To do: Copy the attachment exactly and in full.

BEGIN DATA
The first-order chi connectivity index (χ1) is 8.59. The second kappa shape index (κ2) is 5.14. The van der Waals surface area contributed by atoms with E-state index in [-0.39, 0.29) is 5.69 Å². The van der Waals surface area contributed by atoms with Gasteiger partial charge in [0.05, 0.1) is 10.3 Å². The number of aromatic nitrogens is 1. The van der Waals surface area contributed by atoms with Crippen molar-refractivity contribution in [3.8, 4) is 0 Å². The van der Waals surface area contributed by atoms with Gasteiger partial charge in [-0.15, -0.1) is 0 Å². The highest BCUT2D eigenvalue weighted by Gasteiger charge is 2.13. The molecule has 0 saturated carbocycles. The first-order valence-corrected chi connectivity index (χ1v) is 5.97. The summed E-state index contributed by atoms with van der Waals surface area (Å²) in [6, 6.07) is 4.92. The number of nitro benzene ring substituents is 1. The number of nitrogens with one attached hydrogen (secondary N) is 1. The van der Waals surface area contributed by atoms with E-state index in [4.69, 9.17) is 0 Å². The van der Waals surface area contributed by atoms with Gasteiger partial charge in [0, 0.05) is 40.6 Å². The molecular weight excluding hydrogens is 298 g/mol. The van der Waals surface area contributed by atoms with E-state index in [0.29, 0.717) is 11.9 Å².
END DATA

The first-order chi connectivity index (χ1) is 8.59. The second kappa shape index (κ2) is 5.14. The van der Waals surface area contributed by atoms with E-state index in [-0.39, 0.29) is 5.69 Å². The van der Waals surface area contributed by atoms with Gasteiger partial charge in [0.05, 0.1) is 10.3 Å². The number of aromatic nitrogens is 1. The van der Waals surface area contributed by atoms with Crippen molar-refractivity contribution in [3.8, 4) is 0 Å². The van der Waals surface area contributed by atoms with Gasteiger partial charge in [-0.15, -0.1) is 0 Å². The highest BCUT2D eigenvalue weighted by Gasteiger charge is 2.13. The molecule has 0 saturated carbocycles. The first-order valence-corrected chi connectivity index (χ1v) is 5.97. The summed E-state index contributed by atoms with van der Waals surface area (Å²) in [6, 6.07) is 4.92. The number of nitro benzene ring substituents is 1. The number of nitrogens with one attached hydrogen (secondary N) is 1. The van der Waals surface area contributed by atoms with E-state index in [4.69, 9.17) is 0 Å². The van der Waals surface area contributed by atoms with Gasteiger partial charge in [0, 0.05) is 40.6 Å². The molecular weight excluding hydrogens is 298 g/mol. The van der Waals surface area contributed by atoms with E-state index in [0.29, 0.717) is 11.9 Å².